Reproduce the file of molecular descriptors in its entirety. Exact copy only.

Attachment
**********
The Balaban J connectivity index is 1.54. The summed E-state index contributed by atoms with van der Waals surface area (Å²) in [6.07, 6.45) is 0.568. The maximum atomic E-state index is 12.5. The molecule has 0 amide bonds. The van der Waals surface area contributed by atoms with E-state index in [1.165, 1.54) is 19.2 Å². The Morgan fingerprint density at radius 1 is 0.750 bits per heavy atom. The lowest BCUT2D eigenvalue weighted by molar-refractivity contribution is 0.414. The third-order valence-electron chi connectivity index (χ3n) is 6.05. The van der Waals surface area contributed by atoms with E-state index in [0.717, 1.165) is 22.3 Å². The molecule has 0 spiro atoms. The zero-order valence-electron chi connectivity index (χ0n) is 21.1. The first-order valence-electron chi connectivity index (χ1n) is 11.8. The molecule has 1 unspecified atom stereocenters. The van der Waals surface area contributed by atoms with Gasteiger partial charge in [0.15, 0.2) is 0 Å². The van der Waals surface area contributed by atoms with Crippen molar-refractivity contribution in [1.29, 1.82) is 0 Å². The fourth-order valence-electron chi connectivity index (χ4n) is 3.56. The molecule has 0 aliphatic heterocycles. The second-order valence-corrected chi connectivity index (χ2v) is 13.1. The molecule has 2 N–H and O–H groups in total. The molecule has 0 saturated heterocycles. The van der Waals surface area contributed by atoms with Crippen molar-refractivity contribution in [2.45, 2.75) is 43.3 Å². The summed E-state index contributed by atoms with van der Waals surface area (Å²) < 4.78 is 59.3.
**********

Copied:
The Balaban J connectivity index is 1.54. The summed E-state index contributed by atoms with van der Waals surface area (Å²) in [6.07, 6.45) is 0.568. The maximum atomic E-state index is 12.5. The molecule has 0 amide bonds. The van der Waals surface area contributed by atoms with E-state index in [1.165, 1.54) is 19.2 Å². The Morgan fingerprint density at radius 1 is 0.750 bits per heavy atom. The lowest BCUT2D eigenvalue weighted by molar-refractivity contribution is 0.414. The third-order valence-electron chi connectivity index (χ3n) is 6.05. The van der Waals surface area contributed by atoms with E-state index in [0.717, 1.165) is 22.3 Å². The molecule has 0 spiro atoms. The zero-order valence-electron chi connectivity index (χ0n) is 21.1. The first-order valence-electron chi connectivity index (χ1n) is 11.8. The molecule has 1 unspecified atom stereocenters. The van der Waals surface area contributed by atoms with Gasteiger partial charge in [0.15, 0.2) is 0 Å². The van der Waals surface area contributed by atoms with Crippen molar-refractivity contribution in [1.29, 1.82) is 0 Å². The fourth-order valence-electron chi connectivity index (χ4n) is 3.56. The molecule has 0 aliphatic heterocycles. The second-order valence-corrected chi connectivity index (χ2v) is 13.1. The molecule has 2 N–H and O–H groups in total. The molecule has 0 saturated heterocycles. The van der Waals surface area contributed by atoms with Crippen molar-refractivity contribution in [2.45, 2.75) is 43.3 Å². The summed E-state index contributed by atoms with van der Waals surface area (Å²) < 4.78 is 59.3.